Saturday, October 31, 2009

Help for visual problems

I am so excited I found this product and believe it can help many people with visual problems.

The PenFriend creates a talking label - how ingenious!.  Place one of the labels on the object and then record a description into the pen recorder.  When the tip of the pen is placed on the item label it will speak the recorded message.  This would be a great aid when taking medication, identifying containers of freezer or refrigerator foods, and an assortment of daily living activities.

Click on the picture to link to the product.

Sunday, October 25, 2009

Memory Problems

Memory problems first showed up for me on my job when I had a case I needed to present to a supervisor.   This supervisor was the type of person who had no patience if you were not clear and succinct in your presentation.  In order to explain what happened with this client, I needed to recall various dates crucial to the outcome of the case.

My dilemma required a little creative problem solving and what I did turned a negative into a positive.  I created a document with a chronology of events with dates and descriptions.  There were a lot of dates to remember which almost took up a full page.  I kept one copy for myself and gave one copy to the person receiving the report.  My presentation went better than I had anticipated.  My “cheat sheet” helped me stay on track with no worries about flaws in my recall.  In fact, this technique helped those listening to follow my story better.   I left my supervisor shaking his head in appreciation.

I have used this trick with doctor’s visits.  With the assistance of these written notes, I can relate when symptoms first began and my response to treatment without having to worry about memory lapses.  By putting things in writing, I do not have to worry that the listener might miss an important point.

An unanticipated benefit is that these little brain exercises seem to be helping to train my brain to work more efficiently.  I feel I am sharper and quicker in thinking than ever before.  They say there are a lot of unused brain cells…maybe this will put a few spare ones to use.


Thursday, October 15, 2009

How I Made a Handicapped Scooter Work For Me

When I could still drive, my scooter allowed me to be independently out in the world. With my van and scooter lift, I could put my scooter in and out of the van in one piece. I could zip around town and only needed to be able to walk to the back of the van. The lift did all the work. One difficulty I had was closing the back lift gate but with the automated lift gate on some vans, this problem would be solved.

I was even able to grocery shop alone. The store scooters were too slow and more difficult to operate. My thumb, which operated the controls, would get tired and they are harder to turn.


 Using the following process, I was able to manage independent grocery shopping:  

    1.  When I enter a store, I would ask an employee to put a store cart at the end of the first aisle.
    2.  There was a small basket on my scooter. I would go up one aisle and down another filling my scooter basket.
    3.  At the end of the aisles, I would transfer things to the store cart.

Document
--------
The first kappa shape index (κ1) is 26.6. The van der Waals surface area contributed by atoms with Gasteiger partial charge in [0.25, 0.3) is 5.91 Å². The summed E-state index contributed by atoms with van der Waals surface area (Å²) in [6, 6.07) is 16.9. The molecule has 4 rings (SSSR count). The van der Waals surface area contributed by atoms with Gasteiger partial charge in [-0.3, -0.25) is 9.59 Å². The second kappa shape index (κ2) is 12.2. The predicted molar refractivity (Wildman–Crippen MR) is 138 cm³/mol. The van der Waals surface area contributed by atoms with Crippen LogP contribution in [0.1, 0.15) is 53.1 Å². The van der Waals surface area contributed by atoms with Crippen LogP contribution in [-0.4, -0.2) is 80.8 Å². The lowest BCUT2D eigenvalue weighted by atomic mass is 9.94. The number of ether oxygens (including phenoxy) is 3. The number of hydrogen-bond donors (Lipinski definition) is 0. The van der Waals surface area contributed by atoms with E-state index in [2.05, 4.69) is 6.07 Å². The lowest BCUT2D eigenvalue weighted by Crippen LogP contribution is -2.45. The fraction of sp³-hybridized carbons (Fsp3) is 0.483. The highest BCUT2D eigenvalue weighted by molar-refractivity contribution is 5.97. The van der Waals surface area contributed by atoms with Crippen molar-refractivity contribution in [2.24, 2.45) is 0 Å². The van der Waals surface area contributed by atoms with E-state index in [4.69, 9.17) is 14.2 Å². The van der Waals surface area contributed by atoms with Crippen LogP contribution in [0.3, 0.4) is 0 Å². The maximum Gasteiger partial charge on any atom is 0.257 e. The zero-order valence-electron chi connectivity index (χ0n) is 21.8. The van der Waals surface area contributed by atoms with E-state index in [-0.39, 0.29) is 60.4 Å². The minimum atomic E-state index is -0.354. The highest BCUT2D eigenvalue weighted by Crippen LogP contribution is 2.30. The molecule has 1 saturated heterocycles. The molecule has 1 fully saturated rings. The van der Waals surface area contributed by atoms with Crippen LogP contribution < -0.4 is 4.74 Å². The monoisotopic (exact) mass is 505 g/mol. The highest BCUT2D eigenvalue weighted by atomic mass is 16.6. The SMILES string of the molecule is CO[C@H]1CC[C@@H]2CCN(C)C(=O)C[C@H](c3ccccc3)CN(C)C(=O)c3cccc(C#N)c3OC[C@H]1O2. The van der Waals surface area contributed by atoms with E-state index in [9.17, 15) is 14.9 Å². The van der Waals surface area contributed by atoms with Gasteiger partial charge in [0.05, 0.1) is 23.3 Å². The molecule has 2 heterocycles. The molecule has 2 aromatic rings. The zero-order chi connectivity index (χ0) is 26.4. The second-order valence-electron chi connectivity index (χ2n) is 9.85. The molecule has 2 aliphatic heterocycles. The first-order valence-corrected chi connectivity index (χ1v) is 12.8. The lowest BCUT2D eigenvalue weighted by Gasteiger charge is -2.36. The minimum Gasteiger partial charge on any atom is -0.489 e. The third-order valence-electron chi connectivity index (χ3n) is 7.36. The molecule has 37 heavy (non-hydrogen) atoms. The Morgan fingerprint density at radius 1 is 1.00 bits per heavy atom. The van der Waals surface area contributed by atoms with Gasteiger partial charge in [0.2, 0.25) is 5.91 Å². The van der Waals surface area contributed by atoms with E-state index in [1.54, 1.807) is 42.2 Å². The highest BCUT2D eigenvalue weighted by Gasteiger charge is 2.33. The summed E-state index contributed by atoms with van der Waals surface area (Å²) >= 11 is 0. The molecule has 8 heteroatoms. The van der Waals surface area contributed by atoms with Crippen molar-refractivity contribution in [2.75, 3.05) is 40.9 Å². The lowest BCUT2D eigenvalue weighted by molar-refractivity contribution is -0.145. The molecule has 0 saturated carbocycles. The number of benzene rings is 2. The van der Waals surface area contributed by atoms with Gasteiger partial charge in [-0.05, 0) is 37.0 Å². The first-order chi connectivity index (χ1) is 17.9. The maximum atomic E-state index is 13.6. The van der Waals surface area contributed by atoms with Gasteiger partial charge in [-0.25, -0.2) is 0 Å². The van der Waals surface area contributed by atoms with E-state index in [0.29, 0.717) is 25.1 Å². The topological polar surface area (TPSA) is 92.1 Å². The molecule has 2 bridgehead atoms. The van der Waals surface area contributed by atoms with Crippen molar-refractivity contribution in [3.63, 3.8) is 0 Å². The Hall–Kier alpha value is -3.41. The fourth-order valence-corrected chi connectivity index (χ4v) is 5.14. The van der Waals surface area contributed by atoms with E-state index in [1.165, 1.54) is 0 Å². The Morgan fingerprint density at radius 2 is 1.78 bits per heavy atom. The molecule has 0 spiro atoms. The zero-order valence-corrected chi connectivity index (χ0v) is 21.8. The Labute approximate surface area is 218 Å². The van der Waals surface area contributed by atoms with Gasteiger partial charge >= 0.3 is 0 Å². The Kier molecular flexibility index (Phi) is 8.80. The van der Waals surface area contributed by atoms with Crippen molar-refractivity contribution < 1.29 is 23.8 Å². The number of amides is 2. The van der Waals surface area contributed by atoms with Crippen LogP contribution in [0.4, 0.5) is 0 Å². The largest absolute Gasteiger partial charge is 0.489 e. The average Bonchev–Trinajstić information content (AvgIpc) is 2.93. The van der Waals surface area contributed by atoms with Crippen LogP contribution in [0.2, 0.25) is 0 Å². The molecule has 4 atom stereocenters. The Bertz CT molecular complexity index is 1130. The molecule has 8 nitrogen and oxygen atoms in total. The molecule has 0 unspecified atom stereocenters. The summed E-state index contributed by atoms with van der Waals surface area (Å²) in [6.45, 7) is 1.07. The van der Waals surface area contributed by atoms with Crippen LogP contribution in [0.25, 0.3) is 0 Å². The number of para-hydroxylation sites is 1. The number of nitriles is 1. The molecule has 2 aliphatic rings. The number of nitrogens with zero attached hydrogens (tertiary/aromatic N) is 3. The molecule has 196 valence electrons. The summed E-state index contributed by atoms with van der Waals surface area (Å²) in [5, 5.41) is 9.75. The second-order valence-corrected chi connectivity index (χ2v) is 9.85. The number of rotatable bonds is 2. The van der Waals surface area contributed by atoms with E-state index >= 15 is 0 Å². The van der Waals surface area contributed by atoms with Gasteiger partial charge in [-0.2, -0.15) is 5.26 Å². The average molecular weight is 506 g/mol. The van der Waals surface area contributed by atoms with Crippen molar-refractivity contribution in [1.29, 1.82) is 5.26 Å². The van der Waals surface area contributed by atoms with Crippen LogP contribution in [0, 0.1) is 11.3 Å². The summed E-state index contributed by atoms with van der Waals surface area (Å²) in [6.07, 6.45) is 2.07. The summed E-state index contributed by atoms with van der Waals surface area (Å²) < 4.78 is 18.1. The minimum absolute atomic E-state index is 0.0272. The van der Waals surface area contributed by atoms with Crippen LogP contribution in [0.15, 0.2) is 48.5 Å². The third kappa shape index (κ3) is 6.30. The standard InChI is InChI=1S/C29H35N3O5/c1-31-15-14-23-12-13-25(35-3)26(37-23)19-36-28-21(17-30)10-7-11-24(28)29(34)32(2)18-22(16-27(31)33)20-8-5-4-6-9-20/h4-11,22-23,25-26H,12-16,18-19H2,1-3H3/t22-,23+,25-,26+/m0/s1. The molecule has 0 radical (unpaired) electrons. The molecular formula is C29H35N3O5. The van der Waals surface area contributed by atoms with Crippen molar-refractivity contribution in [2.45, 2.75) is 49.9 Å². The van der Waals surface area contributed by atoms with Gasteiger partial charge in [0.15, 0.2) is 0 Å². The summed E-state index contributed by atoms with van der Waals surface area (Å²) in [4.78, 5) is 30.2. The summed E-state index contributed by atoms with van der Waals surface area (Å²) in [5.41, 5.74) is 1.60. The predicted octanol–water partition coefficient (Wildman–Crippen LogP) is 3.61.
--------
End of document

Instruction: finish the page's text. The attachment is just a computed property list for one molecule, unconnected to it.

4.  I would then move the cart down two aisles and repeat the process.
    5.  The last aisle was close enough to a register for me to hold the side of the cart and get in line.
    6.  I could stand to empty the basket but usually a store clerk would help me.

One day an older, unknown gentleman came up to me and told me how proud he was of me.  (Take into account that he proceeded to tell the cashier that she could take the rest of the afternoon off after she finished his order and he did not work for the store.)

By making a few modifications to the way you go about a task, you can roll away barriers preventing independence.  Maybe you cannot do things the way you used to but, by changing your approach to the task, it is still achievable.  Start thinking, “I can do it.  I just need to figure out how.


Friday, October 2, 2009

Canine Assistants

I always thought helper dogs were for blind or hearing impaired people. As I began to learn more about these dogs, I realized they also offered a variety of assistance to people with physical limitations.

Service dogs can be trained to retrieve objects that are out of reach, pull a manual wheelchairs, open doors and turn on lights, retrieve help, aid with dressing or undressing, and assist in many other ways. Some service dogs are specially trained seizure response dogs, and there are dogs trained to offer a person counter balance when ambulating. One less tangible benefit is that these dogs can actually expand your world by giving you opportunities to meet people and get out in the world.

This web site may help you find programs throughout the country:

When comparing the different programs consider the following:

  1. Does the organization offer to train your dog or does it train only their dogs?
  2. What kind of assistance is their service dogs trained to provide?
  3. Does the organization provide services only to a certain territory? You want to make sure you are in their service area.
  4. What are the costs to the recipient?
  5. Is there an age restriction? Some programs take children and adults and other limit how young the recipient can be.
  6. How long is the wait to get a dog?
  7. How long is the training camp for you with your dog?
  8. What are the costs to you for the camp? Some programs pay for training camp costs such as room and board and, others, leave these expenses up to the recipient.
  9. Is there support after the training camp?

Check out this inspirational video about service dogs: